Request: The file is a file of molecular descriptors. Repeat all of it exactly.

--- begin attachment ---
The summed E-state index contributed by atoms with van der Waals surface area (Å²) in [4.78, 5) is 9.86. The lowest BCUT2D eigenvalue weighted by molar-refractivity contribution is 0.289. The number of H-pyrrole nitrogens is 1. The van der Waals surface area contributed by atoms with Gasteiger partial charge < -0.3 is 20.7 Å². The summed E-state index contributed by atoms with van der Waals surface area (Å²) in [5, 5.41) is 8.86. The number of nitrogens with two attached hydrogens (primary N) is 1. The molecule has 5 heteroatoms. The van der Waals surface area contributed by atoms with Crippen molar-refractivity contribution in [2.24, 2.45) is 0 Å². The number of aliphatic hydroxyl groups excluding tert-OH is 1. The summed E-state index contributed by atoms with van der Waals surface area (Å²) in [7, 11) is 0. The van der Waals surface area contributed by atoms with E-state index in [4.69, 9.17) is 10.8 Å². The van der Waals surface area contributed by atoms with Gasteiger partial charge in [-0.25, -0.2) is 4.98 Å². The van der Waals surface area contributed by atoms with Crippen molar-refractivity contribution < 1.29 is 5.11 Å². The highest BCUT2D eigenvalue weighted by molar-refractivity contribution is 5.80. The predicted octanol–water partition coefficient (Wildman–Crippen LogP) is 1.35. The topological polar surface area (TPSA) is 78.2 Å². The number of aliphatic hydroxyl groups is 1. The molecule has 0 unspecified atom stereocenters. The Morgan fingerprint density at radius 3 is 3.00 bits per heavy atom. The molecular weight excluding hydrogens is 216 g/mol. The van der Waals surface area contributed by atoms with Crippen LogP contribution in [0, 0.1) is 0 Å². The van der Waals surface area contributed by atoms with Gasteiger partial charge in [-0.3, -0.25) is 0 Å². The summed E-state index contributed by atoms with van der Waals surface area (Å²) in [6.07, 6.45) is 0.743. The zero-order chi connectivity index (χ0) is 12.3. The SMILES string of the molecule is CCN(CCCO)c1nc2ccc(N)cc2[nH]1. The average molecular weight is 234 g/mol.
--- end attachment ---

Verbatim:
The summed E-state index contributed by atoms with van der Waals surface area (Å²) in [4.78, 5) is 9.86. The lowest BCUT2D eigenvalue weighted by molar-refractivity contribution is 0.289. The number of H-pyrrole nitrogens is 1. The van der Waals surface area contributed by atoms with Gasteiger partial charge < -0.3 is 20.7 Å². The summed E-state index contributed by atoms with van der Waals surface area (Å²) in [5, 5.41) is 8.86. The number of nitrogens with two attached hydrogens (primary N) is 1. The molecule has 5 heteroatoms. The van der Waals surface area contributed by atoms with Crippen molar-refractivity contribution in [2.24, 2.45) is 0 Å². The number of aliphatic hydroxyl groups excluding tert-OH is 1. The summed E-state index contributed by atoms with van der Waals surface area (Å²) in [7, 11) is 0. The van der Waals surface area contributed by atoms with E-state index in [4.69, 9.17) is 10.8 Å². The van der Waals surface area contributed by atoms with Gasteiger partial charge in [-0.25, -0.2) is 4.98 Å². The van der Waals surface area contributed by atoms with Crippen molar-refractivity contribution < 1.29 is 5.11 Å². The highest BCUT2D eigenvalue weighted by molar-refractivity contribution is 5.80. The predicted octanol–water partition coefficient (Wildman–Crippen LogP) is 1.35. The topological polar surface area (TPSA) is 78.2 Å². The number of aliphatic hydroxyl groups is 1. The molecule has 0 unspecified atom stereocenters. The Morgan fingerprint density at radius 3 is 3.00 bits per heavy atom. The molecular weight excluding hydrogens is 216 g/mol. The van der Waals surface area contributed by atoms with Crippen LogP contribution in [0, 0.1) is 0 Å². The van der Waals surface area contributed by atoms with Gasteiger partial charge in [-0.3, -0.25) is 0 Å². The summed E-state index contributed by atoms with van der Waals surface area (Å²) in [6.07, 6.45) is 0.743. The zero-order chi connectivity index (χ0) is 12.3. The SMILES string of the molecule is CCN(CCCO)c1nc2ccc(N)cc2[nH]1. The average molecular weight is 234 g/mol.